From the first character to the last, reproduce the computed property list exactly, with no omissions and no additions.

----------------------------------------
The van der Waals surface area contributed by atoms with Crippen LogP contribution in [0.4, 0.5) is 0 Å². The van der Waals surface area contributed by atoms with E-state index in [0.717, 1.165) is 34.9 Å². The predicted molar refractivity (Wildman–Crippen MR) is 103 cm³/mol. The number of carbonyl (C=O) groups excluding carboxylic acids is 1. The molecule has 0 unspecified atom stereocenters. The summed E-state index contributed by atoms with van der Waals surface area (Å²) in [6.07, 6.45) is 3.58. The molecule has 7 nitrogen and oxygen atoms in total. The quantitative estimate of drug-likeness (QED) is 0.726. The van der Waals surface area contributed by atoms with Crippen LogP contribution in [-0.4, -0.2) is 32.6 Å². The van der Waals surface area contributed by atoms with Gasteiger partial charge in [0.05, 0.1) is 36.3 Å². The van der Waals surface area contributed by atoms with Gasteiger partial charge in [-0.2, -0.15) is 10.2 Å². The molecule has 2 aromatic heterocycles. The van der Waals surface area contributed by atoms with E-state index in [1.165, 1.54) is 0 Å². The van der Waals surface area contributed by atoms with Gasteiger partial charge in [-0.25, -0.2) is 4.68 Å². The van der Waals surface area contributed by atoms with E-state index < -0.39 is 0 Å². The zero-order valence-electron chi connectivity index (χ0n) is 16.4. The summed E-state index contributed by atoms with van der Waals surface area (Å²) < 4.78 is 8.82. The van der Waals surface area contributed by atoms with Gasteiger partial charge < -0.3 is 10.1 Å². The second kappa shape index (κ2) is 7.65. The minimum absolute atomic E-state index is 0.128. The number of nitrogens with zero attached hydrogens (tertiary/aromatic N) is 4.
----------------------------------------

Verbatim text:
The van der Waals surface area contributed by atoms with Crippen LogP contribution in [0.4, 0.5) is 0 Å². The van der Waals surface area contributed by atoms with E-state index in [0.717, 1.165) is 34.9 Å². The predicted molar refractivity (Wildman–Crippen MR) is 103 cm³/mol. The number of carbonyl (C=O) groups excluding carboxylic acids is 1. The molecule has 0 unspecified atom stereocenters. The summed E-state index contributed by atoms with van der Waals surface area (Å²) in [6.07, 6.45) is 3.58. The molecule has 7 nitrogen and oxygen atoms in total. The quantitative estimate of drug-likeness (QED) is 0.726. The van der Waals surface area contributed by atoms with Crippen LogP contribution in [-0.4, -0.2) is 32.6 Å². The van der Waals surface area contributed by atoms with Gasteiger partial charge in [0.05, 0.1) is 36.3 Å². The van der Waals surface area contributed by atoms with Gasteiger partial charge in [-0.2, -0.15) is 10.2 Å². The molecule has 2 aromatic heterocycles. The van der Waals surface area contributed by atoms with E-state index in [1.165, 1.54) is 0 Å². The van der Waals surface area contributed by atoms with Gasteiger partial charge in [-0.25, -0.2) is 4.68 Å². The van der Waals surface area contributed by atoms with E-state index < -0.39 is 0 Å². The zero-order valence-electron chi connectivity index (χ0n) is 16.4. The summed E-state index contributed by atoms with van der Waals surface area (Å²) < 4.78 is 8.82. The van der Waals surface area contributed by atoms with Gasteiger partial charge < -0.3 is 10.1 Å². The second kappa shape index (κ2) is 7.65. The minimum absolute atomic E-state index is 0.128. The number of nitrogens with zero attached hydrogens (tertiary/aromatic N) is 4.